Things heated up at the 6th World Congress of Sexology yesterday, as Dr. William H. Masters and Virginia E. Johnson answered charges that they had made exaggerated claims for their pioneering work in the field of sex therapy.

His voice agitated and his jaw taut, Masters defended the book "Human Sexual Inadequacy"--and the initial 10 years of therapy it described--as a "product of the times."

"This was a beginning episode in sex therapy," Masters told a tempestuous gathering of reporters and colleagues during a lunchtime recess at the Washington Hilton. "Let me use the example of the Wright Brothers," he said. "They got a plane off the ground. It would be wrong to fault them because it couldn't go to the moon."

Masters and Johnson were disputing charges leveled by a New York journalist, Philip Nobile, and two California psychologists, Bernie Zilbergeld and Michael Evans. Several of the charges were based on "distortion and innuendo," Johnson said, but she and Masters agreed that their evaluation procedures had been flawed--at least by present-day standards.

"We were just two people at a time when a human need was emerging," said Johnson. If they were not as rigorous as possible in monitoring their early clients, she said, it was partly because of a determination not to make the clients themselves think of sex therapy as "work" oriented toward an imposed "goal." Such goals "produce problems rather than satisfaction," she said.

Only a few minutes earlier, Zilbergeld and Nobile had held their own impromptu press conference in an adjoining room, where they repeated criticisms aired more than two years ago in Psychology Today magazine and elaborated on in the current issue of Forum.

Zilbergeld, saying he had been described as both the "Joe McCarthy" and the "Ralph Nader" of the sex-therapy world, acknowledged that brief sex therapy was "a great step forward" in treating simple sexual problems. But he attacked the criteria used by Masters and Johnson in evaluating their results, and he attacked their failure to state those criteria in the text of "Human Sexual Inadequacy."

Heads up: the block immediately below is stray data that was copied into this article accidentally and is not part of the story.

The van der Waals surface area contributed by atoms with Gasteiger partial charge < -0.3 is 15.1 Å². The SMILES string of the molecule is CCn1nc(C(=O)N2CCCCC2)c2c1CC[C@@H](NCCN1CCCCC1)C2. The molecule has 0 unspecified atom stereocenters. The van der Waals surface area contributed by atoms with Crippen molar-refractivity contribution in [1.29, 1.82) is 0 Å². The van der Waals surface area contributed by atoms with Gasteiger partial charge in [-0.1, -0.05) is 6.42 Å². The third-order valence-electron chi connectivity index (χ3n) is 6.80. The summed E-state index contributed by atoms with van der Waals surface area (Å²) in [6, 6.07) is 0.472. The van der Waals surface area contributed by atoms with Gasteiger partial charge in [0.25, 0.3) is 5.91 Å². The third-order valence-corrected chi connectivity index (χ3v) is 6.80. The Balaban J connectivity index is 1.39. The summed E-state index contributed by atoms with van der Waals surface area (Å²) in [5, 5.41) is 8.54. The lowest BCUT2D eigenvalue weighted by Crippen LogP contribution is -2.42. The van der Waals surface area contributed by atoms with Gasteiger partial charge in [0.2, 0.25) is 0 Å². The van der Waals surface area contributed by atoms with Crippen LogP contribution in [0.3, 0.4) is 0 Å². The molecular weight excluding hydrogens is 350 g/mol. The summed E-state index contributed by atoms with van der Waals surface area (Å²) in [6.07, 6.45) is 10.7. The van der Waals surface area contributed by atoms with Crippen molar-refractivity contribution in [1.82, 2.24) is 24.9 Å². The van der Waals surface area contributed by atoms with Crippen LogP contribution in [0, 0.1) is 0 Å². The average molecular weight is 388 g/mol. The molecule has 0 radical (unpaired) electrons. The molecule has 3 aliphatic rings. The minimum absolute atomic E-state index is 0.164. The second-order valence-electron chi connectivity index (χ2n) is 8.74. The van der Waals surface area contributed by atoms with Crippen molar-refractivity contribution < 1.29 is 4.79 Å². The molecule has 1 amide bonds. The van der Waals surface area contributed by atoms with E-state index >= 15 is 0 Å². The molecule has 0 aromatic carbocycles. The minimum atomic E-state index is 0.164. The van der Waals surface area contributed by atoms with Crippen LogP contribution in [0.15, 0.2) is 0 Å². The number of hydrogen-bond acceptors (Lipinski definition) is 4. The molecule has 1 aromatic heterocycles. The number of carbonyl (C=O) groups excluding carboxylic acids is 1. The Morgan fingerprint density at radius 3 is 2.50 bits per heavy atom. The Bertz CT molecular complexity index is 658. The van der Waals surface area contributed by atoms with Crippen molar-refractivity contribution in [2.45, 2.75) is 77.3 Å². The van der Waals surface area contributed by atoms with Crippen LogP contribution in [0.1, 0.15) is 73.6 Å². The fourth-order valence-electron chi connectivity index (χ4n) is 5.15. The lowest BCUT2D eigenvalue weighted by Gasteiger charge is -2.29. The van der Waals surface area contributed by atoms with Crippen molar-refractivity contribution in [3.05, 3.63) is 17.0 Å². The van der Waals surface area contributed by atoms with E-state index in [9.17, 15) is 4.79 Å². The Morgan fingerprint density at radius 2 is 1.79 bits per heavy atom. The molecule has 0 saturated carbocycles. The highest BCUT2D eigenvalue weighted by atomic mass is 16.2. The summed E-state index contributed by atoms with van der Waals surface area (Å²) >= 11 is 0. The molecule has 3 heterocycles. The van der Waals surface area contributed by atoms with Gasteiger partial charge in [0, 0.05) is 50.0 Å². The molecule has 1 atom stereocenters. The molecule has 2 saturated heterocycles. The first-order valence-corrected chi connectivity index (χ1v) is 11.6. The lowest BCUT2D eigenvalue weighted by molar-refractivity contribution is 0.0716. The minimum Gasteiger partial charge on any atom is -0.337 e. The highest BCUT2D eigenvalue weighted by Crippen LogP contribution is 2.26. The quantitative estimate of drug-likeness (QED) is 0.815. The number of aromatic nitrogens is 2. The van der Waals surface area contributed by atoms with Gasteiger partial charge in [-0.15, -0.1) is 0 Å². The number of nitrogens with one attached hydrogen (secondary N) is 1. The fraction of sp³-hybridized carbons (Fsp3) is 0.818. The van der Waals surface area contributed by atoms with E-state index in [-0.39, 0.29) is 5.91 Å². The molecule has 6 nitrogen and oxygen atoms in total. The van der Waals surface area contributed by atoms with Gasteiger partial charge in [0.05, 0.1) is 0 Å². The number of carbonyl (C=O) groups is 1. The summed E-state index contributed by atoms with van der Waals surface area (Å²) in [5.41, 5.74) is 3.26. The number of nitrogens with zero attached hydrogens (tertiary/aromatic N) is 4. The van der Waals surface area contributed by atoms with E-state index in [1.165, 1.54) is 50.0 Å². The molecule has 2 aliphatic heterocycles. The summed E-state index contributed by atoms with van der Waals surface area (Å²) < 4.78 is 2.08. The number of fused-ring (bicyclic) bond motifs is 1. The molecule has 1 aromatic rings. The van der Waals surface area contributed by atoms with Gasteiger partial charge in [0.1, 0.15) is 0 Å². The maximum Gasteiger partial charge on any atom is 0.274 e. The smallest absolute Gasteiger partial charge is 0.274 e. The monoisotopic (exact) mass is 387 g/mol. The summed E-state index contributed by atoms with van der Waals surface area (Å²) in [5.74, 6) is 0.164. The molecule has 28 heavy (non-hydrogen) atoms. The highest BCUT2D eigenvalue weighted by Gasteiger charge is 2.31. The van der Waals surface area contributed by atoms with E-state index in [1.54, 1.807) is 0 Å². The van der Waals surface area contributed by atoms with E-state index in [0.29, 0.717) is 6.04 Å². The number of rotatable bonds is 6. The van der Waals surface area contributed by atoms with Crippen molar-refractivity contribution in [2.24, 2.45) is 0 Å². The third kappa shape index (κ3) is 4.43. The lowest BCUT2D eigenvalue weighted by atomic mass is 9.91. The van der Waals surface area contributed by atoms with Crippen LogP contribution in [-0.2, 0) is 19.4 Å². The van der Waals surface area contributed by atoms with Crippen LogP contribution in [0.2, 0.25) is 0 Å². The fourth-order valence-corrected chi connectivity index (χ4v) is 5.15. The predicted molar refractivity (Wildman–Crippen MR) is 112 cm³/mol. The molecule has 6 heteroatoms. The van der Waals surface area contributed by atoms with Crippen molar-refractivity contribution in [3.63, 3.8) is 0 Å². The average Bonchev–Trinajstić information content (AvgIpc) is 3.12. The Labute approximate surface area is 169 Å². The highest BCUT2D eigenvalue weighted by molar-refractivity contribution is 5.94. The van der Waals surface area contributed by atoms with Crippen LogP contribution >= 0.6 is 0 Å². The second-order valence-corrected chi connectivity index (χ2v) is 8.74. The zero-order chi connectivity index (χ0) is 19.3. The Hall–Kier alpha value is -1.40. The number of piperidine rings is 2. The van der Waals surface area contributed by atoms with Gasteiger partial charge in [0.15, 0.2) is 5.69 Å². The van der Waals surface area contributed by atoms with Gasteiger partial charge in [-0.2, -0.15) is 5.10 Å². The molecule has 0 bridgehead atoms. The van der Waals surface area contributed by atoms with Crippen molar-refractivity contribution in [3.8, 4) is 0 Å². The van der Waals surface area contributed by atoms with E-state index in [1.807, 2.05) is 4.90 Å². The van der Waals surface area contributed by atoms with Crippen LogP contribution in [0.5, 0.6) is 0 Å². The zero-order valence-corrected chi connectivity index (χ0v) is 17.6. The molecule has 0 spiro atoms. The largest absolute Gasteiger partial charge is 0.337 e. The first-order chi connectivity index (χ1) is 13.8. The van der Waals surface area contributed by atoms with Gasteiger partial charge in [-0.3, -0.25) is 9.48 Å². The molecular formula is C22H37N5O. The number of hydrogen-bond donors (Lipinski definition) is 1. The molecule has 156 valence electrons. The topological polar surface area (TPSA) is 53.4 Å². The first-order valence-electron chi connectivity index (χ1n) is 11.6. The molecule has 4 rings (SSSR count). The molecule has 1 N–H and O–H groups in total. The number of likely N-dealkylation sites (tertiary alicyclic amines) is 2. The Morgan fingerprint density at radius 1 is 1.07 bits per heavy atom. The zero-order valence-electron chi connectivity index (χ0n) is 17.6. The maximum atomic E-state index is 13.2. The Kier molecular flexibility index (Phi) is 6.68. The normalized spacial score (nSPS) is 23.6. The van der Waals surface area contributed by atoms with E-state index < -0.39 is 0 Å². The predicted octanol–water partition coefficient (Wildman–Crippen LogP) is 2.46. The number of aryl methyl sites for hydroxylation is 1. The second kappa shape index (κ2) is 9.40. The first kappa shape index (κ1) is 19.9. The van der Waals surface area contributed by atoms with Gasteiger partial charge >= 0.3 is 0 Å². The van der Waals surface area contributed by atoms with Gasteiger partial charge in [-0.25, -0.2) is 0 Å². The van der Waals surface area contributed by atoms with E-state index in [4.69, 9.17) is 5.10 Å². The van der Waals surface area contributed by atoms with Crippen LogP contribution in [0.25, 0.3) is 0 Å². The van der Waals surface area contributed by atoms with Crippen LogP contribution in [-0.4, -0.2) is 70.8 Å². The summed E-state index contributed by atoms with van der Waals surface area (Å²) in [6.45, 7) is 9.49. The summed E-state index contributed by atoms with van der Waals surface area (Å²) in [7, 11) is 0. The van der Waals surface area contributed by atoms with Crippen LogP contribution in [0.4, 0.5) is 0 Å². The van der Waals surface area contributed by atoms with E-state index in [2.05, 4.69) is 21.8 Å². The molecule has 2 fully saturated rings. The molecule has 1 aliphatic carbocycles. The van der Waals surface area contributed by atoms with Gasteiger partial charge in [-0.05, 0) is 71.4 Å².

"We had to write the book in seven weeks," Masters countered. "We put all the statistics on results in there. We forgot--we literally forgot--to include the criteria." He said he had apologized "hundreds of times" for that failure over the years, and "I don't know what more I can do."

In fact, it was only at yesterday's session of the sexologists' congress that Masters and Johnson first offered a written presentation of the evaluation criteria used to determine pre-1969 rates of "failure" and "non-failure" at their world-famous institute in St. Louis. (They had not used the word "success" because, as Johnson explained yesterday, "we believed, and we still believe, that we know more about failure than we do about success.")

In 1958, when the criteria were formulated, sexual dysfunctions were poorly understood and there was no established standard for judging the results of therapy, Masters and Johnson said. So they decided to rate results "in relation to client goals." Just the same, "therapeutic outcome was judged on what was regarded as a conservative basis."

In the Forum article, Zilbergeld refers to the Masters and Johnson data as "not organized, not specific, nothing that we would call rigorous or scientific." He also reports being told by Masters recently that an anorgasmic woman might be classified a "non-failure" if she had just one orgasm during her two-week therapy at the Masters and Johnson Institute, and just one more during the next five years. "Given what Dr. Masters told me in San Francisco, the success rates reported in 'Human Sexual Inadequacy' are certainly misleading," says Zilbergeld. "It suggests to me that Masters and Johnson got carried away with their own enthusiasm."

Masters said yesterday he had been misunderstood, although perhaps not literally misquoted, by Zilbergeld. While he may have told Zilbergeld that such a thing could happen, it was a purely theoretical statement, Masters insisted. He had been thinking about the possibility that a woman might become a widow soon after treatment and have only two sexual encounters in the five years after therapy. In any case, Masters said, no such woman existed in the annals of his institute.

He also said he had not been speaking for the record during his discussion with Zilbergeld. It was only a "meeting among quote-unquote professionals," he said. "We were sitting down as professionals and chewing on something."

After the Masters and Johnson press conference, Masters passed Zilbergeld in the crowded corridor, thanked the reporters for their attention and swept on by.

"He doesn't even say hello anymore," said Zilbergeld.